cobertura-maven-plugin with GWTTestCase classes

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Matt Raible

Jan 29, 2009, 7:00:17 PM1/29/09
to gwt-maven
I've added the cobertura-maven-plugin[1] to my project and can
successfully generate code coverage reports for my JUnit tests.

However, it doesn't pick up classes that extend from GWTTestCase. Is
it possible to use the cobertura-maven-plugin for these classes and
the gwt-maven plugin?




Charlie Collins

Jan 30, 2009, 1:04:11 PM1/30/09
to gwt-maven
In short, nope.

To get code coverage with GWT you need a patch to GWT, and to make it
convenient to filter things you need my patch to the patch. It's a
long story:

Charlie Collins

Jan 30, 2009, 1:07:00 PM1/30/09
to gwt-maven
I should have also noted there (but you can see it in the issue and
the GWT docs), that even once you patch you don't get the ease of
choosing a coverage tool and the regular Maven way for reports, etc -
you have to use Emma.

I have successfully used Emma for quite some time, with GWT and Maven
via GWT-Maven, but it's not for the faint of heart (patch, patch,

GWT 1.6 should help with make this a lot easier, but it is my
understanding it will still be Emma only. (Cobertura won't work - has
to do with what code actually gets run during GWTTestCase tests, and
the way the classpath is constructed - even instrumenting classloaders
don't have real access, like I said, long story.)

On Jan 29, 7:00 pm, Matt Raible <> wrote:

Matt Raible

Feb 3, 2009, 3:38:37 PM2/3/09
to gwt-maven
How would I go about integrating this patch with Maven (and the emma-
maven-plugin)? I can get the JAR from
Should I just use the ant-run plugin?



On Jan 30, 11:07 am, Charlie Collins <>

Charlie Collins

Feb 4, 2009, 8:53:03 AM2/4/09
to gwt-maven
I haven't used that patch, so I am not sure.

Nevertheless, if you just put that jar (the patched emma) in your
classpath (as your dep) then it should work (and will fix what that
patch addresses, merged reports exception).

To use code coverage at all with GWT 1.5.3 (or less) you need to patch
GWT itself though, which is different than this patch of emma. (See
the previous note with the issue report.)

On Feb 3, 3:38 pm, Matt Raible <> wrote:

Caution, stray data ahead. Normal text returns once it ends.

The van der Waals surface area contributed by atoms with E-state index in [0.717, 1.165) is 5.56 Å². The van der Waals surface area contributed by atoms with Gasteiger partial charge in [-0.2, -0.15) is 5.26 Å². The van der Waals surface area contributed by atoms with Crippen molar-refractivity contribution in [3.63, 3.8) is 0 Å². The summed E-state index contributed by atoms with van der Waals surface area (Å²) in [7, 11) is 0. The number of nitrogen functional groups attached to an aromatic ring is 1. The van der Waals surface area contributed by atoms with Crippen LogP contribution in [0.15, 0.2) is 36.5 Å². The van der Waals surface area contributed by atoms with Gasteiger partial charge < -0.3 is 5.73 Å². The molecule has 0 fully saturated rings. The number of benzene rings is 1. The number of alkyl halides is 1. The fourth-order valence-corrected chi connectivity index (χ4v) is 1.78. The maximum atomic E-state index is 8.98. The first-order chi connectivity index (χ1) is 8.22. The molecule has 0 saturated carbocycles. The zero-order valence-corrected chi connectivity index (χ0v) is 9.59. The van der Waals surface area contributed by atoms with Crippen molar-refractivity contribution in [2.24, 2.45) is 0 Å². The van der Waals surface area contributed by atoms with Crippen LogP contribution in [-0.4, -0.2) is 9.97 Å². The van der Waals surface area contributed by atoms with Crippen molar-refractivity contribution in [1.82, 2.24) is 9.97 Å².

> How would I go about integrating this patch with Maven (and the emma-
> maven-plugin)? I can get the JAR from

Matt Raible

Feb 4, 2009, 3:20:34 PM2/4/09
I will try the maven-emma-plugin next. I just tried to add
gwtcoverage-1.4.61.jar to my build path in Eclipse and run Coverage
using the EclEmma plugin. I get the attached error.

Any ideas?



Matt Raible

Feb 4, 2009, 3:54:54 PM2/4/09
Moving up the gwtcoverage-1.4.61.jar seems to help a bit. However, now
I get the following error:

[ERROR] Failure to load module 'com.mycompany.myapp.Application.JUnit'
java.lang.UnsupportedClassVersionError: Bad version number in .class file
at java.lang.ClassLoader.defineClass1(Native Method)
at java.lang.ClassLoader.defineClass(
at Method)
at java.lang.ClassLoader.loadClass(
at sun.misc.Launcher$AppClassLoader.loadClass(
at java.lang.ClassLoader.loadClass(
at java.lang.ClassLoader.loadClassInternal(
at org.eclipse.swt.internal.carbon.OS.ReceiveNextEvent(Native Method)
at org.eclipse.swt.widgets.Display.sleep(

I'm using Java 1.5.0_16. Was this JAR compiled with 1.6?

I also tried using the emma-maven-plugin by installing the emma.jar
and gwtcoverage.jar as Maven dependencies and referencing them in my


However, code coverage #s seem to stay the same regardless. Next I'll
try adding them as plugin dependencies rather than as project


Matt Raible

Feb 4, 2009, 4:05:33 PM2/4/09
Looking at the following page, it appears that Emma will only work
with tests run by the surefire-plugin.

In my experience, tests that extend GWTTestCase can't be run by
surefire, only by the GWT Plugin. Is this true?

Charlie Collins

Feb 5, 2009, 9:38:55 AM2/5/09
to gwt-maven
Emma works with GWT, and with GWTTestCase tests, but it's
complicated. You need the patch I referred to in the first response